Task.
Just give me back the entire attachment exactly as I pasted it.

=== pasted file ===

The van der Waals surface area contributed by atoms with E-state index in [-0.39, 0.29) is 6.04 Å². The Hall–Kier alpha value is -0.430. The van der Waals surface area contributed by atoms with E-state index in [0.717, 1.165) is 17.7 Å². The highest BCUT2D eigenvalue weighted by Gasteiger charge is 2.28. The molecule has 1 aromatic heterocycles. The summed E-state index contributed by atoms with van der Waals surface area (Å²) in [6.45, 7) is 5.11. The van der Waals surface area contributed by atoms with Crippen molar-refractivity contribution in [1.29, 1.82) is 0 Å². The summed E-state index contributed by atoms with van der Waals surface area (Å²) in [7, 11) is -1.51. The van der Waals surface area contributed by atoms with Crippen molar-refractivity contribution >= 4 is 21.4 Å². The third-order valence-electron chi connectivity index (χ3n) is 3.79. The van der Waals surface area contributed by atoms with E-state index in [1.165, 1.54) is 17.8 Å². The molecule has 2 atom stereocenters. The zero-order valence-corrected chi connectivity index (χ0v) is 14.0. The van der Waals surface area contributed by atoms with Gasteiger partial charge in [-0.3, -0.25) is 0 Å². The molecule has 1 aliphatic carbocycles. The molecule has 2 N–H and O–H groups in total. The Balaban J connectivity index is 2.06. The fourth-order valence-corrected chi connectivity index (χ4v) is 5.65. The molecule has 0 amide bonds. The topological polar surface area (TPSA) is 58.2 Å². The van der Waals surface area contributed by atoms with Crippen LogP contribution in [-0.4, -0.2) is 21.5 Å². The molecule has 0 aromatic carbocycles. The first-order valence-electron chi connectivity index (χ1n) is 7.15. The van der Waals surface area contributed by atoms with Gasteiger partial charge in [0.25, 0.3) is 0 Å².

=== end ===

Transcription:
The van der Waals surface area contributed by atoms with E-state index in [-0.39, 0.29) is 6.04 Å². The Hall–Kier alpha value is -0.430. The van der Waals surface area contributed by atoms with E-state index in [0.717, 1.165) is 17.7 Å². The highest BCUT2D eigenvalue weighted by Gasteiger charge is 2.28. The molecule has 1 aromatic heterocycles. The summed E-state index contributed by atoms with van der Waals surface area (Å²) in [6.45, 7) is 5.11. The van der Waals surface area contributed by atoms with Crippen molar-refractivity contribution in [1.29, 1.82) is 0 Å². The summed E-state index contributed by atoms with van der Waals surface area (Å²) in [7, 11) is -1.51. The van der Waals surface area contributed by atoms with Crippen molar-refractivity contribution >= 4 is 21.4 Å². The third-order valence-electron chi connectivity index (χ3n) is 3.79. The van der Waals surface area contributed by atoms with E-state index in [1.165, 1.54) is 17.8 Å². The molecule has 2 atom stereocenters. The zero-order valence-corrected chi connectivity index (χ0v) is 14.0. The van der Waals surface area contributed by atoms with Gasteiger partial charge in [-0.3, -0.25) is 0 Å². The molecule has 1 aliphatic carbocycles. The molecule has 2 N–H and O–H groups in total. The Balaban J connectivity index is 2.06. The fourth-order valence-corrected chi connectivity index (χ4v) is 5.65. The molecule has 0 amide bonds. The topological polar surface area (TPSA) is 58.2 Å². The van der Waals surface area contributed by atoms with Crippen LogP contribution in [-0.4, -0.2) is 21.5 Å². The molecule has 0 aromatic carbocycles. The first-order valence-electron chi connectivity index (χ1n) is 7.15. The van der Waals surface area contributed by atoms with Gasteiger partial charge in [0.25, 0.3) is 0 Å².